Prescription Motorcycle Sunglasses

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In addition to all the other protective gear you need to get with the purchase of a new motorcycle, a high-quality pair of prescription motorcycle sunglasses make a huge difference when riding in sunny conditions. Depending on what state you live in, wearing protective eyewear may even be the law. At Marvel Optics, we carry only the best motorcycle goggles and sunglasses so you can stay safe and comfortable every time you ride.

Motorcycle Goggles Vs. Glasses

Motorcycle riders have two options to consider when it comes to eyewear: sunglasses and goggles. Sunglasses frames are often more lightweight and versatile than goggles. While glasses are designed to fit inside your helmet, goggles can sometimes be worn around the helmet. Goggles may be more prone to fogging, but they are less likely to slip or fall off your face.

Polarized and Photochromic Lenses

When customizing your sunglasses, you have the option to get polarized or photochromic lenses. Some people always ride their bikes during the day with polarized motorcycle sunglasses, which are designed to reduce glare from reflective surfaces. However, others like to have the ability to see the glare from puddles and oil slicks on the road. For people who ride their bike for long hours, photochromic lenses automatically adjust to the lighting conditions outside.

Lens Coatings and Tints

When buying prescription motorcycle sunglasses, there are several coatings that can help keep you safe while you ride:

  • Oleophobic coatings for repelling oil, dust, and fingerprints
  • Anti-reflective coatings for reducing headlight glares and deflecting lights
  • Anti-fog coatings for minimizing fogging when sweating or riding in cold weather
  • Hydrophobic coatings for repelling water when riding in rain or snow

You should put some consideration into what environment you typically ride in when choosing what color tint you want your sunglasses. While clear lenses are best for night riding, gray lenses are best for bright conditions or daily use. Yellow lenses are good for hazy or overcast conditions.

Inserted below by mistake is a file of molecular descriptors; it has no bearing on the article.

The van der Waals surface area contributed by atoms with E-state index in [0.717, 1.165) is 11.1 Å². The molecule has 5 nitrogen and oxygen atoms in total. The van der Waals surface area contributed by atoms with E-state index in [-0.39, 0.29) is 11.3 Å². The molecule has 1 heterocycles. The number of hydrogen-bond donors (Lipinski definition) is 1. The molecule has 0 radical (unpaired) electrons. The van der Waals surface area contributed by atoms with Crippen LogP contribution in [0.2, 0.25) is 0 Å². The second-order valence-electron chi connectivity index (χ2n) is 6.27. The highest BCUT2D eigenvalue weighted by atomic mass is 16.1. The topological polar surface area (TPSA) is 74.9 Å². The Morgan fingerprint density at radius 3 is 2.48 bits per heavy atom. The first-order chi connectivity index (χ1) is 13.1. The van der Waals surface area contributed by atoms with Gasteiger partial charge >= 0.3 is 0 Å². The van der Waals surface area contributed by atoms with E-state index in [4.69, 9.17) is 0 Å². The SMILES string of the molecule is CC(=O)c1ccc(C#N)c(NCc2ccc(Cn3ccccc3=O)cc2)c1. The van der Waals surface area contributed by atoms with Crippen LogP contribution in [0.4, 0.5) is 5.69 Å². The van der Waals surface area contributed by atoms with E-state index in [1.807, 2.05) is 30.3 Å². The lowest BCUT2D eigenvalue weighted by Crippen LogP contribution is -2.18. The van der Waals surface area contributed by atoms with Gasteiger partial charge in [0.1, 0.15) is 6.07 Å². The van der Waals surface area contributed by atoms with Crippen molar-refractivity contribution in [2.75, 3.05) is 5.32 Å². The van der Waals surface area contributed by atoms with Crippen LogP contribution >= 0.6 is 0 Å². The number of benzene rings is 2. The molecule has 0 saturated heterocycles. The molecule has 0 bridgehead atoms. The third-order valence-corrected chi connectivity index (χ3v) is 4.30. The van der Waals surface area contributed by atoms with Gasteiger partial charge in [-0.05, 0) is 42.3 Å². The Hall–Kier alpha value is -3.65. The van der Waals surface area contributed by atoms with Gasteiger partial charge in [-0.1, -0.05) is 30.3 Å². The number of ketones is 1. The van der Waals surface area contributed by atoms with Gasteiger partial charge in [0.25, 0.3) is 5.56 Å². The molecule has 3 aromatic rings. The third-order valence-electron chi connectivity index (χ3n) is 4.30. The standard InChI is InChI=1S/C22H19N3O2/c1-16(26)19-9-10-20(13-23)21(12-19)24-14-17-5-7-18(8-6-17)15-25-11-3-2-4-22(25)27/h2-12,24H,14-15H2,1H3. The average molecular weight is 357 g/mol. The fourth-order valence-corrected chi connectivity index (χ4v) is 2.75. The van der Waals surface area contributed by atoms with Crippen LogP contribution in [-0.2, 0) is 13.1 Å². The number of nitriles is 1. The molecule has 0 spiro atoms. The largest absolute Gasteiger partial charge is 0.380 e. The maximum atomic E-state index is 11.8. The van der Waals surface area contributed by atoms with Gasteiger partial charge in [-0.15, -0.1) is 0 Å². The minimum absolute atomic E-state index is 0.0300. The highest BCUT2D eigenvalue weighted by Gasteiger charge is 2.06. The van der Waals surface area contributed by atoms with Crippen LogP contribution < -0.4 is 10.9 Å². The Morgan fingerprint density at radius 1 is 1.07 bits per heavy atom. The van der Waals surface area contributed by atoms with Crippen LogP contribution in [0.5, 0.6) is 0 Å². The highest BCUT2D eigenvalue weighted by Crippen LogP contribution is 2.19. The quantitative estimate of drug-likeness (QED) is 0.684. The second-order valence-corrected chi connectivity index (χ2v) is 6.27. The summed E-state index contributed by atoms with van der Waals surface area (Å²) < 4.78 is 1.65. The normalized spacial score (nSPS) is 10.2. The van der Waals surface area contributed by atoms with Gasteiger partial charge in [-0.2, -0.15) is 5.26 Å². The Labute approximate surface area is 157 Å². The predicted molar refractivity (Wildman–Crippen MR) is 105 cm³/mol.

Prescription Motorcycle Sunglasses FAQs

Can You Wear Prescription Sunglasses and Ride a Motorcycle?

Wearing prescription motorcycle sunglasses with your helmet on is possible and recommended to provide the most protection possible while you ride. You need to fully see twists in the road and any hazards in your path when riding, so going without corrective lenses is not an option.

Can You Get Wraparound Prescription Motorcycle Sunglasses?

While wraparound prescription motorcycle sunglasses are generally more difficult to make than regular sunglasses, many prescriptions are compatible with wraparound frames. Strong prescriptions can sometimes pose a problem due to thicker lenses, but there are technologies in place to make the lenses thinner and avoid distorted vision with digital lenses.

Are Yellow Lenses Good for Night Motorcycle Riding?

While wearing yellow lenses may improve contrast in hazy or foggy conditions during the day, they are not effective for night riding. While there are many misconceptions surrounding yellow lenses labeled “night driving glasses” this eyewear does not actually reduce headlight glare or help you see the road better at night.

Are Transition Lenses Sunglasses?

Like sunglasses, transition lenses provide UV protection and can help reduce eye fatigue in sunny conditions. However, photochromic glasses are unique because they function as normal eyeglasses when inside and darken their tint when exposed to sunlight. Many people enjoy prescription motorcycle transition sunglasses since they can change their tint when driving through shaded areas.

What Are the Best Sunglasses for Riding a Motorcycle?

When looking for a quality pair of motorcycle glasses, you want to pick wraparound frames that offer the best peripheral vision. Foam cups around the frames will provide a secure fit and prevent dust from getting inside. Anti-fog technology is a necessity, especially in colder weather. Both the frames and lenses should be durable and meet ANSI Z87.1 standards for protection.


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